_75113003_75112998I imagine that the government of Dilma Rousseff is praying that once the tournament actually begins, the Brazilian people will gather ’round the television with family and friends and concentrate their energies on rooting for the home squad instead of plotting mayhem and mischief. And indeed that may happen. Football is a religion in Brazil and the fact that these protests are occurring in what is maybe the most football-mad country in the world shows us how deep the discontent goes.

This is a very important story to follow. The protests in Brazil over the world cup and olympics, resulting from extravagant spending, corruption,  hubris and incompetence, will shine a bright spotlight on these wasteful and meaningless mega sporting events, which serve only to line the pockets of a few stars and advertisers while predictably distracting the population from the systemic problems facing their economies.



Mali, Nigeria, Libya, Somalia, Kenya, Sudan: Problem-Reaction-Solution from the NWO


According to the mainstream news, Tuareg rebels in northern Mali have inflicted a humiliating defeat on the Malian armed forces. The defeat of the ‘poorly designed and executed operation’ is an embarrassment to the weak government in Bamako. Francois Hollande, the French president and NWO puppet who dreams of projecting French military power into Africa and beyond, has sent in his country’s military to ‘assist’ the Malian forces. With this recent setback to the local army, Hollande has promised to keep French forces there longer.  (Read: indefinitely). Mali used to be French colony and one would think that the very idea of your former colonizer sending in troops to your country would be unthinkable, but Mali has a sufficiently compliant political class and they understand how to take orders. These Tuareg rebels will be held up in corporate and government media sources as new bogeymen, and Hollande will have his justification for French meddling in Africa. This is  naked African neo-colonialism.


Meanwhile, the situation continues to deteriorate in the south in Nigeria. As noted here before, the bogeymen in Nigeria are called ‘Boko Haram.’ I’m sure we will see an sudden and rapid escalation in car bombings and slaughters of innocent villagers all over Nigeria, all conveniently blamed on this shadowy group. How these groups gain the knowledge and wherewithal to make sophisticated car bombs is never made clear. What is also never made clear is even why they would want to set off random car bombings,  killing innocent men, women and children. They serve no strategic value whatsoever. The lame, docile corporate press (CNN, AP, Reuters, NYT, etc.) are too cowed to ever investigate this story, because of where it might lead, namely Tel Aviv and London. The West, i.e. NATO, Israel, Tel Aviv and London want to break up Africa and grab hold of the resources and counter China’s growing influence. Watch for large-scale outright military invasion coming to Nigeria soon, courtesy of NATO and its NWO puppet masters.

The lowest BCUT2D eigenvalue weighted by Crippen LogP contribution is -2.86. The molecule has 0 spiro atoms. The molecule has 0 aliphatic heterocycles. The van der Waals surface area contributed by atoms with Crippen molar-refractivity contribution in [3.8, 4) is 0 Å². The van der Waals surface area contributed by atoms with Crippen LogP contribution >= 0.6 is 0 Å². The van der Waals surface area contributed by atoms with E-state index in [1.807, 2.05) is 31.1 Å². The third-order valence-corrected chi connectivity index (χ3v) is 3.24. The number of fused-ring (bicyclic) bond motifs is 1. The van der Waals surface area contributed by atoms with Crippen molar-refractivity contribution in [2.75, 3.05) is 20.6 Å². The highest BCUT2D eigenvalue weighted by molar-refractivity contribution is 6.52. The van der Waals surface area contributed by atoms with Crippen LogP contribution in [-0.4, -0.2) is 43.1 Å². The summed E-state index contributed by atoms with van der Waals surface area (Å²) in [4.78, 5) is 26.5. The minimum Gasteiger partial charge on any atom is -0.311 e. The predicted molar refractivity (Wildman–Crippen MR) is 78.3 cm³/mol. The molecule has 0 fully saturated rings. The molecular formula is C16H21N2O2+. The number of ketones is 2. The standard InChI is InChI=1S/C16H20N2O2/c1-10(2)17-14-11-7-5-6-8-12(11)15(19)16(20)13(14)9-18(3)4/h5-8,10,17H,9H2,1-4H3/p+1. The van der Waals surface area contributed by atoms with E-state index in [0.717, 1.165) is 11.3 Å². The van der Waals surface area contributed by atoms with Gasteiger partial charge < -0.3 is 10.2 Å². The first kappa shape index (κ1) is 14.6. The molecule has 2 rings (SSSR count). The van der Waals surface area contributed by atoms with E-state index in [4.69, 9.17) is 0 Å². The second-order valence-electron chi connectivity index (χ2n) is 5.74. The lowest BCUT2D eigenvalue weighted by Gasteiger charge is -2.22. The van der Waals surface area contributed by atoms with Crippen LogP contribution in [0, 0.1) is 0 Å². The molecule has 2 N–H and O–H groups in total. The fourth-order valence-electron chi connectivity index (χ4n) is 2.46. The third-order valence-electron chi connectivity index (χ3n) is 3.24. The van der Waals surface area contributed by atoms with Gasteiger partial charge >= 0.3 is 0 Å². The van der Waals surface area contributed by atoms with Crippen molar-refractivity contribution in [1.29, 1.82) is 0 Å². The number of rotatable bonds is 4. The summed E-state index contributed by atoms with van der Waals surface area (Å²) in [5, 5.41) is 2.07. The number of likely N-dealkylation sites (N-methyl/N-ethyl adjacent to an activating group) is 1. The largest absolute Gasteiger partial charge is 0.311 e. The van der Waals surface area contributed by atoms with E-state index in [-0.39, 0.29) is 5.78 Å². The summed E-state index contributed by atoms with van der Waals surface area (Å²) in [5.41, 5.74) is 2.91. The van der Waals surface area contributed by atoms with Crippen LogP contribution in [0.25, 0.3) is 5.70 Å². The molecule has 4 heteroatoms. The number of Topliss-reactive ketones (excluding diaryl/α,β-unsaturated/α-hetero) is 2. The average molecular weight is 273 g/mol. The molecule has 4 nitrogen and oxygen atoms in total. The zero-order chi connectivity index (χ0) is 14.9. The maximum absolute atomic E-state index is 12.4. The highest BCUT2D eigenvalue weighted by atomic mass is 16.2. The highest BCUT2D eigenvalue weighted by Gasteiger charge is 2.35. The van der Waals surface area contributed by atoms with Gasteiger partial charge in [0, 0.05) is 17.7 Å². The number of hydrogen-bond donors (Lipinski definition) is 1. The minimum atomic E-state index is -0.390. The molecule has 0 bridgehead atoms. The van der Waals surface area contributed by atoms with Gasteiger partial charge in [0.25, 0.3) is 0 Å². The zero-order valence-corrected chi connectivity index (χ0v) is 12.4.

South Sudan

Moving due east across the Sahel, we come to South Sudan, the world’s newest country and a scene of complete chaos and destruction. Stern-looking spokespeople from  the UN are making daily pronouncements of the dire situation there and pleading for more ‘aid’ to prevent mass starvation there. The puppet Obama will surely be sending in special forces soon, if he hasn’t already, ostensibly to ‘protect lives.’ Orwellian language, as always. We must kill to ‘save lives.’ WAR IS PEACE.

Obama and Hollande. “Let them eat cake.”



Turning north and traveling up to Libya, the scene of NATO’s triumphant toppling of ‘the evil dictator’ Qaddafi a mere three years ago, we see a country in ruins, with an impotent central government and numerous militias jockeying for power in a bid to control the oil resources. All of this was utterly predictable. Qaddafi, who ruled that large country peaceably for 30 years and who provided his people with one of the highest standards of living in all of Africa, is now dead, after he dared to attempt creating an alternative currency for Africa, freed from the clutches of Western banks. Wherever America, NATO and the Zionists intervene, they leave behind a shattered and ruined country. The people are unimportant. Whether they live or die is of no concern to the Zionists. As long as the oil and gas is flowing, all is well for them.


This week, Somalia suffered an attack on its parliament. That poor country is ungovernable and refugees from there continue to flee to Europe, with many drowning in boats on the journey across the Mediterranean.  Kenya is experiencing more unrest, supposedly from rebel groups next door in Somalia. Meanwhile, pentagon war planners ratchet things up with AFRICOM, as Obama tries to counter the Chinese in Africa. This is all going downhill quickly as Africa is slowly and surely carved up piecemeal for its rich resource base.